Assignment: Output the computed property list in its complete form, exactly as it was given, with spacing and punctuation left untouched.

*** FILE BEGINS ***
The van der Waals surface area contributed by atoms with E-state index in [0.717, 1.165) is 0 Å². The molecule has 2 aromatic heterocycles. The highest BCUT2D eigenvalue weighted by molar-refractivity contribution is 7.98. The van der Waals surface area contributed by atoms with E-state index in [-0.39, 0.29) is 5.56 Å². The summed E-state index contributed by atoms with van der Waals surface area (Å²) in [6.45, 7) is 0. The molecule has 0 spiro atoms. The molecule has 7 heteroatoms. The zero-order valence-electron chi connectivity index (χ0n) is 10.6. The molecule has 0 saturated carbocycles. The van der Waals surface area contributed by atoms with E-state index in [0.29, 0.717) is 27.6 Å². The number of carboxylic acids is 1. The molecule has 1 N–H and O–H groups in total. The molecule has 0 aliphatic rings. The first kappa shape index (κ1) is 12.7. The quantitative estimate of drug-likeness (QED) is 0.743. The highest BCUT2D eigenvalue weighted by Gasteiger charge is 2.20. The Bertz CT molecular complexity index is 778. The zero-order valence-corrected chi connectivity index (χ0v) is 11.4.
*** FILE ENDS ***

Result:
The van der Waals surface area contributed by atoms with E-state index in [0.717, 1.165) is 0 Å². The molecule has 2 aromatic heterocycles. The highest BCUT2D eigenvalue weighted by molar-refractivity contribution is 7.98. The van der Waals surface area contributed by atoms with E-state index in [-0.39, 0.29) is 5.56 Å². The summed E-state index contributed by atoms with van der Waals surface area (Å²) in [6.45, 7) is 0. The molecule has 0 spiro atoms. The molecule has 7 heteroatoms. The zero-order valence-electron chi connectivity index (χ0n) is 10.6. The molecule has 0 saturated carbocycles. The van der Waals surface area contributed by atoms with E-state index in [0.29, 0.717) is 27.6 Å². The number of carboxylic acids is 1. The molecule has 1 N–H and O–H groups in total. The molecule has 0 aliphatic rings. The first kappa shape index (κ1) is 12.7. The quantitative estimate of drug-likeness (QED) is 0.743. The highest BCUT2D eigenvalue weighted by Gasteiger charge is 2.20. The Bertz CT molecular complexity index is 778. The zero-order valence-corrected chi connectivity index (χ0v) is 11.4.